- The St. Louis Public Schools is partnering with the St. Louis Teacher Residency, a nonprofit organization, to place new teachers in hard-to-staff schools and hopefully provide them the training and experience to stay there, according to the St. Louis Post-Dispatch.
- Participants in teacher residencies spend much more time in the classroom gaining firsthand experience compared to those in traditional teacher education programs. As a result, they are more prepared for the realities of teaching in urban schools.
- The residency wants at least half of the candidates it recruits to be teachers of color, and leaders are also targeting career switchers who already have college degrees but still need a teaching certificate. The participants commit to working in a school for three years, and they receive a stipend to participate and then start paying back the costs of the program when they have a full-time job, according to the article.
The piece cites a Learning Policy Institute study that found 80% to 95% of teacher residency graduates are still in their districts the third year after they complete a program, compared to 40% to 75% for those who entered teaching with a residency.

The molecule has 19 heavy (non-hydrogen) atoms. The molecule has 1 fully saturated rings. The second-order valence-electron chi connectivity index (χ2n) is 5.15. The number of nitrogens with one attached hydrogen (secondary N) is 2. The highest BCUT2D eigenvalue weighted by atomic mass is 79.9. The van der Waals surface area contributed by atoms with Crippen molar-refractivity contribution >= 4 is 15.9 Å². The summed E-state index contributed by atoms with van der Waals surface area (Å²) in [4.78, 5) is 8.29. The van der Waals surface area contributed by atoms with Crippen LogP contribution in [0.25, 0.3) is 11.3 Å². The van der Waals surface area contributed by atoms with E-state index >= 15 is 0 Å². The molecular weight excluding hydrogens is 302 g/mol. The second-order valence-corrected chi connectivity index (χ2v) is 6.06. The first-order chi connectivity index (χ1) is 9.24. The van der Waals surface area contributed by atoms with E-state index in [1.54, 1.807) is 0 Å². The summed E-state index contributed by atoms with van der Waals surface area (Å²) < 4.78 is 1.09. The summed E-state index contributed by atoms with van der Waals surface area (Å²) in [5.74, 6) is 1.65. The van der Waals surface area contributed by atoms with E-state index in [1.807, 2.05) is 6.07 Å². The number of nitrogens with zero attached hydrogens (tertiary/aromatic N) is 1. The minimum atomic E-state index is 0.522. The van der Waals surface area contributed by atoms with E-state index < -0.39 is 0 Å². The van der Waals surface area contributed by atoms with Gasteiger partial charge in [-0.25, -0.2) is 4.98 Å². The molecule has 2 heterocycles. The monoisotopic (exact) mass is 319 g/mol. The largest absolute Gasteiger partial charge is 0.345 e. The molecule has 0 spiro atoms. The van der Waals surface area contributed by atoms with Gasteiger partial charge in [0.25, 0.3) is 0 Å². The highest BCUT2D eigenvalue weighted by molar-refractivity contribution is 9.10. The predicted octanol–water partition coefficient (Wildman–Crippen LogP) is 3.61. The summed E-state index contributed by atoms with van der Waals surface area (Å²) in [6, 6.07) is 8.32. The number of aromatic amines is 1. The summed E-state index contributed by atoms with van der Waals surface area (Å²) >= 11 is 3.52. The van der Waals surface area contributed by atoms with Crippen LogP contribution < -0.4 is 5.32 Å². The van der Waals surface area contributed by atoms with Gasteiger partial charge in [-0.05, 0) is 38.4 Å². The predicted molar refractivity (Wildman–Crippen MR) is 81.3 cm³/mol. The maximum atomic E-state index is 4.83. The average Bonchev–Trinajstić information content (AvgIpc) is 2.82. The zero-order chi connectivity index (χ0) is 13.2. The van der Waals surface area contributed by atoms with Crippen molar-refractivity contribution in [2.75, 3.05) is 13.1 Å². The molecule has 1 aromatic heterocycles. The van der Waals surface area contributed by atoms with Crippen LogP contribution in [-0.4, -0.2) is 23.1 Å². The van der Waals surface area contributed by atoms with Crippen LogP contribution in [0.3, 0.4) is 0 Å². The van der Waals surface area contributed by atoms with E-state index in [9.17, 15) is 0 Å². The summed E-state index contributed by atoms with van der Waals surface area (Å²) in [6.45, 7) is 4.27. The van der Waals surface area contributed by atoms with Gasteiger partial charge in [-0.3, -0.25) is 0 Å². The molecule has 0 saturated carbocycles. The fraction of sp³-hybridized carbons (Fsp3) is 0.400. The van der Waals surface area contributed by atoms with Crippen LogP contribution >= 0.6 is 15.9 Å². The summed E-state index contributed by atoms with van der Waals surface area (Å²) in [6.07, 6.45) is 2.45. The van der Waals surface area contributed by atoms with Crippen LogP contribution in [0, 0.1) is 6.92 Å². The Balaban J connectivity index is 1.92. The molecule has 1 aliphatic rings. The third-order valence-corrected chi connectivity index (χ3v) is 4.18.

The report also highlighted some key elements of successful residency programs, such as being mentored by an expert teacher and placing candidates in “teaching schools” in which teachers and administrators “model good practices with diverse learners” so novice teachers learn how to incorporate those practices into their own teaching.
"Building Effective Teacher Residencies," an earlier report from Urban Teacher Residency United, noted that schools with a culture of collaboration in which teachers are expected to examine student data together are also good environments for residencies. Ideally, the author wrote, residents will learn from teachers across the school, not just their mentors.